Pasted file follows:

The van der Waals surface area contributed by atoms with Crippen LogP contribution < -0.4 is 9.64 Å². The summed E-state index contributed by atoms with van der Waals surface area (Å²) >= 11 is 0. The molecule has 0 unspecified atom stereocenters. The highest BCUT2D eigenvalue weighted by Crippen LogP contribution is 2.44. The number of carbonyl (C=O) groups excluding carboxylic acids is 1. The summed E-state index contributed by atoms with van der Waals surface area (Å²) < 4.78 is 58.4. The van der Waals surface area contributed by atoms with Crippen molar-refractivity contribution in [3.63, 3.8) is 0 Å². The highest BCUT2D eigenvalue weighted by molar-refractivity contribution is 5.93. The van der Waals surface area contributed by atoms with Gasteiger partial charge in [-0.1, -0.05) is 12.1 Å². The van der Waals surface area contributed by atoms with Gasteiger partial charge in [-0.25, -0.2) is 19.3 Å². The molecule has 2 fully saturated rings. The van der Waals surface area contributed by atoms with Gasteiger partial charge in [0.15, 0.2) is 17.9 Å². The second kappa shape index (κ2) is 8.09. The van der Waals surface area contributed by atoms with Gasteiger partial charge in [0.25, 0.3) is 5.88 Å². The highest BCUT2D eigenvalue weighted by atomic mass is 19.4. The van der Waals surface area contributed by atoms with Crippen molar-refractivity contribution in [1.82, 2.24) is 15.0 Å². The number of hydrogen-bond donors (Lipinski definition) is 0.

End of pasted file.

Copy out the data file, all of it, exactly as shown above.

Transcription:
The van der Waals surface area contributed by atoms with Crippen LogP contribution < -0.4 is 9.64 Å². The summed E-state index contributed by atoms with van der Waals surface area (Å²) >= 11 is 0. The molecule has 0 unspecified atom stereocenters. The highest BCUT2D eigenvalue weighted by Crippen LogP contribution is 2.44. The number of carbonyl (C=O) groups excluding carboxylic acids is 1. The summed E-state index contributed by atoms with van der Waals surface area (Å²) < 4.78 is 58.4. The van der Waals surface area contributed by atoms with Crippen molar-refractivity contribution in [3.63, 3.8) is 0 Å². The highest BCUT2D eigenvalue weighted by molar-refractivity contribution is 5.93. The van der Waals surface area contributed by atoms with Gasteiger partial charge in [-0.1, -0.05) is 12.1 Å². The van der Waals surface area contributed by atoms with Gasteiger partial charge in [-0.25, -0.2) is 19.3 Å². The molecule has 2 fully saturated rings. The van der Waals surface area contributed by atoms with Gasteiger partial charge in [0.15, 0.2) is 17.9 Å². The second kappa shape index (κ2) is 8.09. The van der Waals surface area contributed by atoms with Gasteiger partial charge in [0.25, 0.3) is 5.88 Å². The highest BCUT2D eigenvalue weighted by atomic mass is 19.4. The van der Waals surface area contributed by atoms with Crippen molar-refractivity contribution in [1.82, 2.24) is 15.0 Å². The number of hydrogen-bond donors (Lipinski definition) is 0.